The head of the U.S. Department of Homeland Security announced Sunday what he called a “new phase” in the war on terror. The Department’s Secretary Jeh Johnson was on ABC’s ‘This Week’ program warning that lone wolf attacks like the one we saw in Garland, Texas could happen more often.
Two suspects who declared support for the self-proclaimed Islamic State, or ISIS, attacked a contentious event offering a prize for the best-drawn depiction of the Muslim prophet Muhammad. The gunmen were gunned down by local police, and there is little evidence that they were tied to ISIS, despite the group taking credit for the attack and threatening more potential terrorist attacks on U.S. soil. A few days later, the U.S. Department of Defense increased security at military bases across the country.
Danny Davis, a lecturer and the director of the Graduate Certificate in Homeland Security Program at the Bush School of Government and Public Service at Texas A&M spoke with the Texas Standard to discuss the shift in safety concerns.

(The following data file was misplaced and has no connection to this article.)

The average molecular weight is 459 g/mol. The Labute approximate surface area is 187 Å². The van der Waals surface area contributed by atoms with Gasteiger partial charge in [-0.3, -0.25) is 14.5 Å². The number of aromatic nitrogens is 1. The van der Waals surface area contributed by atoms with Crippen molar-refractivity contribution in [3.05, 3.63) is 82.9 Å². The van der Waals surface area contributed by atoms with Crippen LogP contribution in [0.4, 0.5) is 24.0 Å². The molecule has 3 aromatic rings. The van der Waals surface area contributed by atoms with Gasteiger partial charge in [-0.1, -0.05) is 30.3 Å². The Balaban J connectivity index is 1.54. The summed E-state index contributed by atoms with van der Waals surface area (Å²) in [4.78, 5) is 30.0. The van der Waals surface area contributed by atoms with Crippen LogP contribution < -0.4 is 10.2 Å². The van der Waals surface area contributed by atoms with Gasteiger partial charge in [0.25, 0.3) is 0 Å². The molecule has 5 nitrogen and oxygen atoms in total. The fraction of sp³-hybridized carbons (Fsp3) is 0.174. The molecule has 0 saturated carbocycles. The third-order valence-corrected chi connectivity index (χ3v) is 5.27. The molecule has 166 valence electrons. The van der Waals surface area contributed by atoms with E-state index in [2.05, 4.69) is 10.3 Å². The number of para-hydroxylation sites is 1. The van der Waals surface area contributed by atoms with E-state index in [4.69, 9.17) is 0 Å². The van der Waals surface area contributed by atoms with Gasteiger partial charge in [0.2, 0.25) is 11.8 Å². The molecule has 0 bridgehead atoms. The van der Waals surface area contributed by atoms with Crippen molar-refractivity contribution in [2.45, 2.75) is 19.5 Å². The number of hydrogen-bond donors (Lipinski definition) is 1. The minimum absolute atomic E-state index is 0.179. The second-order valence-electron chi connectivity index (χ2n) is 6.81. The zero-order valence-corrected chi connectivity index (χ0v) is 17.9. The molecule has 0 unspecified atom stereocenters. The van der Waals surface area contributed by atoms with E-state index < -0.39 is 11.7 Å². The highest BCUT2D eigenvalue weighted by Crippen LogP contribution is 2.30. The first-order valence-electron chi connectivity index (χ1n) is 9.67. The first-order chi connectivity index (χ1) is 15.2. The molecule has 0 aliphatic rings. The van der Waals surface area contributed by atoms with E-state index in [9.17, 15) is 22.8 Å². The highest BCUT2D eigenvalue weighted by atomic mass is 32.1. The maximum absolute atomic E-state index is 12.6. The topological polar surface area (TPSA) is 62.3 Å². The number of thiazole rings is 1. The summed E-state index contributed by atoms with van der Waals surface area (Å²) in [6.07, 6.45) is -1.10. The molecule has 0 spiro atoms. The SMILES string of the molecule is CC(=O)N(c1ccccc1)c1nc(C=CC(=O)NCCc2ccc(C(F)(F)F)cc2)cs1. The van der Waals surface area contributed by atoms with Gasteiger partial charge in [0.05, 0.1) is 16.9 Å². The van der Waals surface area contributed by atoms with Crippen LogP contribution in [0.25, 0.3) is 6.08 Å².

Although he doesn’t know anymore than what information has been released to the public, increased security measures could come from some chatter that the government is aware of, but the general public is not.
“It could be that they have some specific intelligence about some threats against military bases,” Davis says. “We all need to keep in mind that any time there’s any kind of guerilla activity going on by a group they’re prone to hit the weaker targets, the ones with less security.”
Davis says the public needs to be more aware when out and about. Places like shopping malls and movie theaters are more vulnerable to individual attacks that higher-security areas. He says it doesn’t matter what the American citizen thinks, he agrees with Sec. Johnson’s commentary that similar attacks hint that the homefront is becoming the new battlefront on the War on Terror.
“Whether we consider it a battle field or not, I think our enemies do,” he says. “The people that hold that religious belief are seriously at war with us, whether we want to believe it or not.”
Does this mentality raise paranoia? “We all need to be conscious that such things are out there,” Davis says. “Paranoia is not what I’m advocating. I’m saying we all need to be ready about what’s going on around us.”